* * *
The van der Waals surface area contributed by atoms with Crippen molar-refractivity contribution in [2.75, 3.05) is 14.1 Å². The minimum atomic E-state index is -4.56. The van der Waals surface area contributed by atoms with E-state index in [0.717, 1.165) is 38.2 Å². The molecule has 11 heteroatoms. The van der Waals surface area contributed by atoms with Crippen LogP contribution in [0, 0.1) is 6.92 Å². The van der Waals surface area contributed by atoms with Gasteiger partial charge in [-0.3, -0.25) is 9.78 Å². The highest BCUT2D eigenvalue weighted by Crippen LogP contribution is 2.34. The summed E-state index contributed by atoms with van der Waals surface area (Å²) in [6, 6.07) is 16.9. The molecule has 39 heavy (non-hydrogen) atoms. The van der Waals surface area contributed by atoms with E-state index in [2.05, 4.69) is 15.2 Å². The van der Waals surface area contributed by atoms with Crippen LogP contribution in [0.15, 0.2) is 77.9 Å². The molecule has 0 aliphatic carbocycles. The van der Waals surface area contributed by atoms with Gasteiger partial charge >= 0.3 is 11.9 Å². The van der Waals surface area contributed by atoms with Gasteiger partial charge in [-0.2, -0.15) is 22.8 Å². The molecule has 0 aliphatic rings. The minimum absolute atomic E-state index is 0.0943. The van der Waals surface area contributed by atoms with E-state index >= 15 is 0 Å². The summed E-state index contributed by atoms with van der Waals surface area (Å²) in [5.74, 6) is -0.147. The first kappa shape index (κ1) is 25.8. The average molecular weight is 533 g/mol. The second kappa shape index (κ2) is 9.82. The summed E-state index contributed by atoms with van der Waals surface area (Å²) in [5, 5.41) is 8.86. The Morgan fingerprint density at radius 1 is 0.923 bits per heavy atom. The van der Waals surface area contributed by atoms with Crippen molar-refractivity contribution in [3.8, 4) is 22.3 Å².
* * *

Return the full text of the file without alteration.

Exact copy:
The van der Waals surface area contributed by atoms with Crippen molar-refractivity contribution in [2.75, 3.05) is 14.1 Å². The minimum atomic E-state index is -4.56. The van der Waals surface area contributed by atoms with E-state index in [0.717, 1.165) is 38.2 Å². The molecule has 11 heteroatoms. The van der Waals surface area contributed by atoms with Crippen LogP contribution in [0, 0.1) is 6.92 Å². The van der Waals surface area contributed by atoms with Gasteiger partial charge in [-0.3, -0.25) is 9.78 Å². The highest BCUT2D eigenvalue weighted by Crippen LogP contribution is 2.34. The summed E-state index contributed by atoms with van der Waals surface area (Å²) in [6, 6.07) is 16.9. The molecule has 39 heavy (non-hydrogen) atoms. The van der Waals surface area contributed by atoms with E-state index in [2.05, 4.69) is 15.2 Å². The van der Waals surface area contributed by atoms with Crippen LogP contribution in [0.15, 0.2) is 77.9 Å². The molecule has 0 aliphatic carbocycles. The van der Waals surface area contributed by atoms with Gasteiger partial charge >= 0.3 is 11.9 Å². The van der Waals surface area contributed by atoms with Gasteiger partial charge in [-0.2, -0.15) is 22.8 Å². The molecule has 0 aliphatic rings. The minimum absolute atomic E-state index is 0.0943. The van der Waals surface area contributed by atoms with E-state index >= 15 is 0 Å². The summed E-state index contributed by atoms with van der Waals surface area (Å²) in [5.74, 6) is -0.147. The first kappa shape index (κ1) is 25.8. The average molecular weight is 533 g/mol. The second kappa shape index (κ2) is 9.82. The summed E-state index contributed by atoms with van der Waals surface area (Å²) in [5, 5.41) is 8.86. The Morgan fingerprint density at radius 1 is 0.923 bits per heavy atom. The van der Waals surface area contributed by atoms with Crippen molar-refractivity contribution in [3.8, 4) is 22.3 Å².